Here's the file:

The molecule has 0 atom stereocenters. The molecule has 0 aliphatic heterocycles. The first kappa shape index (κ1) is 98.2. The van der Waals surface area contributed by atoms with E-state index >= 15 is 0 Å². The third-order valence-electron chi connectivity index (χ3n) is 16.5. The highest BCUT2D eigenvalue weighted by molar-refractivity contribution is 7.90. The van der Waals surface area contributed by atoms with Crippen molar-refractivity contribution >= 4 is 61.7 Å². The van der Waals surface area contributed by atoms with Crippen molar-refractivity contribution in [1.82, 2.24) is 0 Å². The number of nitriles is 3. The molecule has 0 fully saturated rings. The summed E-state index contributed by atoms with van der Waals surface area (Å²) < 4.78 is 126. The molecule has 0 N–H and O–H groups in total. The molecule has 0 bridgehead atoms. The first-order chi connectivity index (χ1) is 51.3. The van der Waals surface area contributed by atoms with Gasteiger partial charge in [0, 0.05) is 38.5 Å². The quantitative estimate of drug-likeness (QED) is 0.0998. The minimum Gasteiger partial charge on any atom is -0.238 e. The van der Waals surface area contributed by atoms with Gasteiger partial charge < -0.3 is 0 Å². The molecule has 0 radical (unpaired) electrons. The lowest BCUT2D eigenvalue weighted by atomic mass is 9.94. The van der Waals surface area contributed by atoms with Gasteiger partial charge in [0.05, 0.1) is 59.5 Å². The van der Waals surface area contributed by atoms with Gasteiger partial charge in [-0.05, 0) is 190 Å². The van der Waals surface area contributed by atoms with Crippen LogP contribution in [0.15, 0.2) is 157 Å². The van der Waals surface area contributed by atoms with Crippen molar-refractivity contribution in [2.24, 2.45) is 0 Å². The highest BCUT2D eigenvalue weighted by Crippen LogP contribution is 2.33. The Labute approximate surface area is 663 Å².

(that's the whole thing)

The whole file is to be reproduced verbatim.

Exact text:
The molecule has 0 atom stereocenters. The molecule has 0 aliphatic heterocycles. The first kappa shape index (κ1) is 98.2. The van der Waals surface area contributed by atoms with E-state index >= 15 is 0 Å². The third-order valence-electron chi connectivity index (χ3n) is 16.5. The highest BCUT2D eigenvalue weighted by molar-refractivity contribution is 7.90. The van der Waals surface area contributed by atoms with Crippen molar-refractivity contribution >= 4 is 61.7 Å². The van der Waals surface area contributed by atoms with Crippen molar-refractivity contribution in [1.82, 2.24) is 0 Å². The number of nitriles is 3. The molecule has 0 fully saturated rings. The summed E-state index contributed by atoms with van der Waals surface area (Å²) < 4.78 is 126. The molecule has 0 N–H and O–H groups in total. The molecule has 0 bridgehead atoms. The first-order chi connectivity index (χ1) is 51.3. The van der Waals surface area contributed by atoms with Gasteiger partial charge in [0, 0.05) is 38.5 Å². The quantitative estimate of drug-likeness (QED) is 0.0998. The minimum Gasteiger partial charge on any atom is -0.238 e. The van der Waals surface area contributed by atoms with Gasteiger partial charge < -0.3 is 0 Å². The molecule has 0 radical (unpaired) electrons. The lowest BCUT2D eigenvalue weighted by atomic mass is 9.94. The van der Waals surface area contributed by atoms with Gasteiger partial charge in [0.05, 0.1) is 59.5 Å². The van der Waals surface area contributed by atoms with Gasteiger partial charge in [-0.05, 0) is 190 Å². The van der Waals surface area contributed by atoms with Crippen LogP contribution in [0.15, 0.2) is 157 Å². The van der Waals surface area contributed by atoms with Crippen molar-refractivity contribution in [2.24, 2.45) is 0 Å². The highest BCUT2D eigenvalue weighted by Crippen LogP contribution is 2.33. The Labute approximate surface area is 663 Å².